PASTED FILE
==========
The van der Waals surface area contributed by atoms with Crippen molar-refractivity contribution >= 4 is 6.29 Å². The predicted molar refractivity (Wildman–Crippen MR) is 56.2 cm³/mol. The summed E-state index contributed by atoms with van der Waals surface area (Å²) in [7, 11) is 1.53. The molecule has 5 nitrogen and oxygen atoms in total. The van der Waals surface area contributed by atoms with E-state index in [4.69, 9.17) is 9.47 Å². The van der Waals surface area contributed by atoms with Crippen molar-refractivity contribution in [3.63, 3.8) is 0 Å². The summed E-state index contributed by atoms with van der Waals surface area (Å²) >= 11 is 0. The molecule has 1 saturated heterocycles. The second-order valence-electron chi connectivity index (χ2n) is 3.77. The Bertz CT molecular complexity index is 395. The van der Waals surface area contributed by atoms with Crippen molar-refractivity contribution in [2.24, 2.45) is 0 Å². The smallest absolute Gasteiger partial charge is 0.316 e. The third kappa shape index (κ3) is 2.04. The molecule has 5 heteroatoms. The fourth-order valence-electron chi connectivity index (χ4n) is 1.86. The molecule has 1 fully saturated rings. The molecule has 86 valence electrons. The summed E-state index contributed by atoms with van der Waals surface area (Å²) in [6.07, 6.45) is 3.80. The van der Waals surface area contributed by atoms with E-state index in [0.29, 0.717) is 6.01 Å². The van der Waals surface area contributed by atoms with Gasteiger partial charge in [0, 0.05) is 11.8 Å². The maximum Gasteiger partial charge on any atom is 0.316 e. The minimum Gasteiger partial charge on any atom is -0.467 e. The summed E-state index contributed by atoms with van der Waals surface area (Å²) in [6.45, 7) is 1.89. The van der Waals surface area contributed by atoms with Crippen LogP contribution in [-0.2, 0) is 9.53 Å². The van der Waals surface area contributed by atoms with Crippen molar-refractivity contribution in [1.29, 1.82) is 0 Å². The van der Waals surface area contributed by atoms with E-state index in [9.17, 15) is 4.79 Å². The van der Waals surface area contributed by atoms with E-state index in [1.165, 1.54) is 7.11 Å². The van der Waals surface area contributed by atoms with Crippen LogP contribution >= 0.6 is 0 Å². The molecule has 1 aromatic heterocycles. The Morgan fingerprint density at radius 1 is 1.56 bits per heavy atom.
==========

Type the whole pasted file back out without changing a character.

The van der Waals surface area contributed by atoms with Crippen molar-refractivity contribution >= 4 is 6.29 Å². The predicted molar refractivity (Wildman–Crippen MR) is 56.2 cm³/mol. The summed E-state index contributed by atoms with van der Waals surface area (Å²) in [7, 11) is 1.53. The molecule has 5 nitrogen and oxygen atoms in total. The van der Waals surface area contributed by atoms with E-state index in [4.69, 9.17) is 9.47 Å². The van der Waals surface area contributed by atoms with Crippen molar-refractivity contribution in [3.63, 3.8) is 0 Å². The summed E-state index contributed by atoms with van der Waals surface area (Å²) >= 11 is 0. The molecule has 1 saturated heterocycles. The second-order valence-electron chi connectivity index (χ2n) is 3.77. The Bertz CT molecular complexity index is 395. The van der Waals surface area contributed by atoms with Crippen molar-refractivity contribution in [2.24, 2.45) is 0 Å². The smallest absolute Gasteiger partial charge is 0.316 e. The third kappa shape index (κ3) is 2.04. The molecule has 5 heteroatoms. The fourth-order valence-electron chi connectivity index (χ4n) is 1.86. The molecule has 1 fully saturated rings. The molecule has 86 valence electrons. The summed E-state index contributed by atoms with van der Waals surface area (Å²) in [6.07, 6.45) is 3.80. The van der Waals surface area contributed by atoms with E-state index in [0.29, 0.717) is 6.01 Å². The van der Waals surface area contributed by atoms with Gasteiger partial charge in [0, 0.05) is 11.8 Å². The maximum Gasteiger partial charge on any atom is 0.316 e. The minimum Gasteiger partial charge on any atom is -0.467 e. The summed E-state index contributed by atoms with van der Waals surface area (Å²) in [6.45, 7) is 1.89. The van der Waals surface area contributed by atoms with Crippen LogP contribution in [-0.2, 0) is 9.53 Å². The van der Waals surface area contributed by atoms with Crippen molar-refractivity contribution in [1.29, 1.82) is 0 Å². The van der Waals surface area contributed by atoms with E-state index in [9.17, 15) is 4.79 Å². The van der Waals surface area contributed by atoms with E-state index in [1.165, 1.54) is 7.11 Å². The van der Waals surface area contributed by atoms with Crippen LogP contribution >= 0.6 is 0 Å². The molecule has 1 aromatic heterocycles. The Morgan fingerprint density at radius 1 is 1.56 bits per heavy atom.